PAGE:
Monday, December 29, 2008

The Musician's Daughter--A Fun YA Read in 18th Century Vienna

Susanne Dunlap's "The Musician's Daughter" tells the story of 15 year old Theresa, who--after the mysterious murder of her father--finds herself removed from the everyday routines of a young lady and thrust into a world of court politics, music and political intrigue. As she helps to solve the mystery of her father's murder, Theresa finds her true loves in life, music, family, and a young musician/wronged nobleman named Zoltan. The stakes are high as Theresa risks everything to help solve her father's murder and the reader is left wondering whether it will all be worthwhile in the end. I chose to read Dunlap's novel before I realized it was considered young adult fiction--I thought the plot sounded interesting and I was impressed with Dunlap's background as a historian, so I thought the novel would be good. In my opinion, this book did not read like YA fiction--the language is mature and the historical context is rich--even if it does have a teen appropriate storyline. I thoroughly enjoyed this book--it was probably the best YA fiction i've read in years. The pacing is good, the narrative kept me interested and the characters are well developed. I would recommend this book to mature teenage readers looking for good historical fiction, or even adult readers that are interested in the time period.

Blindspot--A Great Historical Romance Set in Pre-Revolutionary Boston

"Blindspot", a collaboration between Jane Kamensky and Jill Lepore, is a wonderful historical romance. The novel has two narrators--Fannie Easton, a fallen Boston woman of aristocratic birth who disguises herself as Francis Weston to move freely in Boston society; and Samuel Jameson, a Scottish painter who has come to America to flee debtors prison in Britain. Fannie answers Jameson's ad for an apprentice, and Francis Weston becomes Jameson's apprentice. A comedy of errors ensues, as Fannie and Jameson--who believes Fannie is a young boy--fall in love, become involved in a murder investigation, and paint all of Boston society. 

This book is smart and enjoyable. The book uses a diary/letter style to make the use of two narrators easy for the reader--there is no confusion about who is narrating at any given point. As you would expect from two college professors, Kamensky and Lepore did a thorough job researching their work, and their portrayal of Boston immediately before the American Revolution feels authentic, from the scenery to the language. This book really pulls you in, and you want to figure out what is going to happen in all of the different storylines--with the romance, with the mystery, with the other characters in the novel.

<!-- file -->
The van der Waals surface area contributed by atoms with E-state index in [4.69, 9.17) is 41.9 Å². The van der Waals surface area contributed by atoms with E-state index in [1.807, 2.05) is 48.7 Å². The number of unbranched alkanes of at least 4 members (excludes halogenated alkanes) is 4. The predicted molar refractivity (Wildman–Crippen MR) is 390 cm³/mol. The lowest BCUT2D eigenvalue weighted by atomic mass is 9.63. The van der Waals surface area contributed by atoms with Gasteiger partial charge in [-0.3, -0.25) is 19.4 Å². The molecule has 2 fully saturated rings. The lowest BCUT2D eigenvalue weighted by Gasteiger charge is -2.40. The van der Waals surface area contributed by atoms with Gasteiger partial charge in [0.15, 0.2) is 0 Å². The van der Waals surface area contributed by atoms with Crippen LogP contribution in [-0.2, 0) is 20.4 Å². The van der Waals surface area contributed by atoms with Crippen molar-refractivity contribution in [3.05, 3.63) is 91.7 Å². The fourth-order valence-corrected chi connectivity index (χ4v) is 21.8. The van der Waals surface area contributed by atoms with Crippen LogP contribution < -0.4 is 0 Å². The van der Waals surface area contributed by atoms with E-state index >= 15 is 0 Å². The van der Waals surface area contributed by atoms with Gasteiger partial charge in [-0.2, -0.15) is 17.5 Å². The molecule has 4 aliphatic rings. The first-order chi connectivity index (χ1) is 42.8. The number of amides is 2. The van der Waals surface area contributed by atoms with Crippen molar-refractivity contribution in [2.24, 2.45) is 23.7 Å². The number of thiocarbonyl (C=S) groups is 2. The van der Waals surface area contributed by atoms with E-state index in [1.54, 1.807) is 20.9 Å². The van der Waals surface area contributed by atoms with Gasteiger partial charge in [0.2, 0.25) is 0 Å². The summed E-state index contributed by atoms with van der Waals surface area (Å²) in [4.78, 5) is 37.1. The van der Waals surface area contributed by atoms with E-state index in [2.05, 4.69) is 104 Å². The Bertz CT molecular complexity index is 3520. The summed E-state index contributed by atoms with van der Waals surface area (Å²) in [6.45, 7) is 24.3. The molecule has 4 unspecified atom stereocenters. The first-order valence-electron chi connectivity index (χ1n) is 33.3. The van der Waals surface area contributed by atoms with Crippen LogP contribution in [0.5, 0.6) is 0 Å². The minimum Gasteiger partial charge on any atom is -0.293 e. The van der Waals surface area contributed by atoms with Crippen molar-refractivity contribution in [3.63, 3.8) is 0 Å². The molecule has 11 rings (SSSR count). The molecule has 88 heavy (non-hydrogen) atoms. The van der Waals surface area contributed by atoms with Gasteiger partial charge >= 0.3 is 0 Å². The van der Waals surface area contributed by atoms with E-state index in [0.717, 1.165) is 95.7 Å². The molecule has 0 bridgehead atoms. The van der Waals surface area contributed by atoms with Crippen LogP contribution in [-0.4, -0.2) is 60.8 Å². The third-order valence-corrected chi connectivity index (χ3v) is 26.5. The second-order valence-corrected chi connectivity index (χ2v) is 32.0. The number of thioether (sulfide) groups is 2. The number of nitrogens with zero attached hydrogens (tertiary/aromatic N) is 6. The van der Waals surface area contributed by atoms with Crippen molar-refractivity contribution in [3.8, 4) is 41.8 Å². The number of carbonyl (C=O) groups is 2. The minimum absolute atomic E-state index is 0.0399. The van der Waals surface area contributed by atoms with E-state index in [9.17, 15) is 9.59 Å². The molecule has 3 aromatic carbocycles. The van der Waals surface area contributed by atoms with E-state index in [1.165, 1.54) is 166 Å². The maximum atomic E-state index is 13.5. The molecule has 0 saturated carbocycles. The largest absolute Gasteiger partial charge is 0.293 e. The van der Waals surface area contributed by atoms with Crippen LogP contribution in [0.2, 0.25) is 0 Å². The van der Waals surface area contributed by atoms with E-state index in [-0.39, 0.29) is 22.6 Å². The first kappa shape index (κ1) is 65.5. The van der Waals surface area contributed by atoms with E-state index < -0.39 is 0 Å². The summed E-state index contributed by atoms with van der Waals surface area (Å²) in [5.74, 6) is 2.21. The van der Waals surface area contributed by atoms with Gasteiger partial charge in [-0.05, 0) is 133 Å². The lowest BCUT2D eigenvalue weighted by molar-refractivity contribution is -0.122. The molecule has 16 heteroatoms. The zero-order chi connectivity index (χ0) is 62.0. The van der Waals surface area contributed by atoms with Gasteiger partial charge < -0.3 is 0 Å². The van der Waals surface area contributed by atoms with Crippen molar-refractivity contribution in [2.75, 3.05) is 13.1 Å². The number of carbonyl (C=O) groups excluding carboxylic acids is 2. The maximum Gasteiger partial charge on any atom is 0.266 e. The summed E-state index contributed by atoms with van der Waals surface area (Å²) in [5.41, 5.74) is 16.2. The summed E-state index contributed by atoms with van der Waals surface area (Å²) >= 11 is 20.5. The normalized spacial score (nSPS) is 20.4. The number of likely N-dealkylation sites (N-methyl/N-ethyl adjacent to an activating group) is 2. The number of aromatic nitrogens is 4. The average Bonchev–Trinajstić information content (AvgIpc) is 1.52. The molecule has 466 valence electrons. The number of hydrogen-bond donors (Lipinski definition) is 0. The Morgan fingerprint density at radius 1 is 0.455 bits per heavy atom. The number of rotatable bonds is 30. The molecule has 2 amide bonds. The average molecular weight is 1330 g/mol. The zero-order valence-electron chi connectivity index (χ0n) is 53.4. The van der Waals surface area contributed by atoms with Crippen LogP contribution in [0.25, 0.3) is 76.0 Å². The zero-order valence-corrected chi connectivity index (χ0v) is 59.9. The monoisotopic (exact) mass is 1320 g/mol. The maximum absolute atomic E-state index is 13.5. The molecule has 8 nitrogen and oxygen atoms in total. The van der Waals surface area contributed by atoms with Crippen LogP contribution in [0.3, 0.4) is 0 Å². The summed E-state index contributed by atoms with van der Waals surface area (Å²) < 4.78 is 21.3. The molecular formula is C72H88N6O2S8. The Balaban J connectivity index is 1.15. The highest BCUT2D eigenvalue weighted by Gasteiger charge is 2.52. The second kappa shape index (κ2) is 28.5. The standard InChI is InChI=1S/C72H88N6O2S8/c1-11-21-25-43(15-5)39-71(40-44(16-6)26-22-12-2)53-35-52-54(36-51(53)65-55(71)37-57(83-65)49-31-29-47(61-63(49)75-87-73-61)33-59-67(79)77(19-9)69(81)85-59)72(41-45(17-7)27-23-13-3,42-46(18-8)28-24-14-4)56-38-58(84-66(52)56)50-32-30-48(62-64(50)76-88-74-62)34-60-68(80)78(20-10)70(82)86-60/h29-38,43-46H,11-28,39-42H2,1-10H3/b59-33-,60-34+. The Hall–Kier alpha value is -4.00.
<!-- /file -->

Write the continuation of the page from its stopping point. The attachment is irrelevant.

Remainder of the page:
I would recommend this book to anyone who enjoys historical romances. The romance and the mystery plots are both captivating, and you will keep turning the pages on this great book.

Sunday, December 7, 2008

A Disjointed Story with a Shocking Twist--"The Lace Reader"

Brunonia Barry's "The Lace Reader" is a complicated novel. It tells the story of Towner, a thirty something year old woman who has returned to Salem, MA from California after her beloved great aunt has gone missing. The reader quickly discovers Towner fled Salem after a series of traumatic events, which she begins reliving soon after coming to town. A series of violent events begin happening to people close to Towner, and it soon looks like Towner herself may be the next victim. A fantastic twist at the end of the novel leaves everyone--including the reader--in shock at the magic and mystery that surrounds old Salem. 

"The Lace Reader" is a hard novel to get into, and then to follow. Three characters narrate different parts of the novel, the story does not follow a linear time sequence, and several of the characters are constantly changing their version of the story. On top of these obstacles, Barry's language is choppy and often confusing making it hard for the reader to follow the complicated story line. This novel would have benefited from a good editor and some enhancement of the central storyline, which at times becomes so vague the reader isn't sure what's happening. 

Overall, the story in the "The Lace Reader" was interesting, but too disjointed to really like. I would recommend this book to people interested in Salem or in witchcraft, but not necessarily to the casual reader.

Friday, December 5, 2008

The Mighty Queens of Freeville--A Heartwarming Memoir

Amy Dickinson's "Mighty Queens of Freeville" recounts Dickinson's life with her daughter Emily, after her divorce when Emily was a toddler. Dickinson--of Ask Amy fame--has a humorous way of telling the trials of her life, and a heartening way of describing how she is always drawn home to the tiny upstate New York town of Freeville, where she grew up. Dickinson's narrative invites you to join her family of loud opinionated women, and you see where she learned the advice she dispenses in her daily syndicated column.  

I don't know exactly what it was about "Mighty Queens"--maybe its that I also grew up in the DC area, that my parents are also divorced, or that I'm only 10 or so years older than Dickinson's daughter--but I really loved this book. So many of the experiences Dickinson described reminded me of my own childhood, that I felt like I was reliving part of MY past. I usually don't love memoirs, but I loved Dickinson's warm story.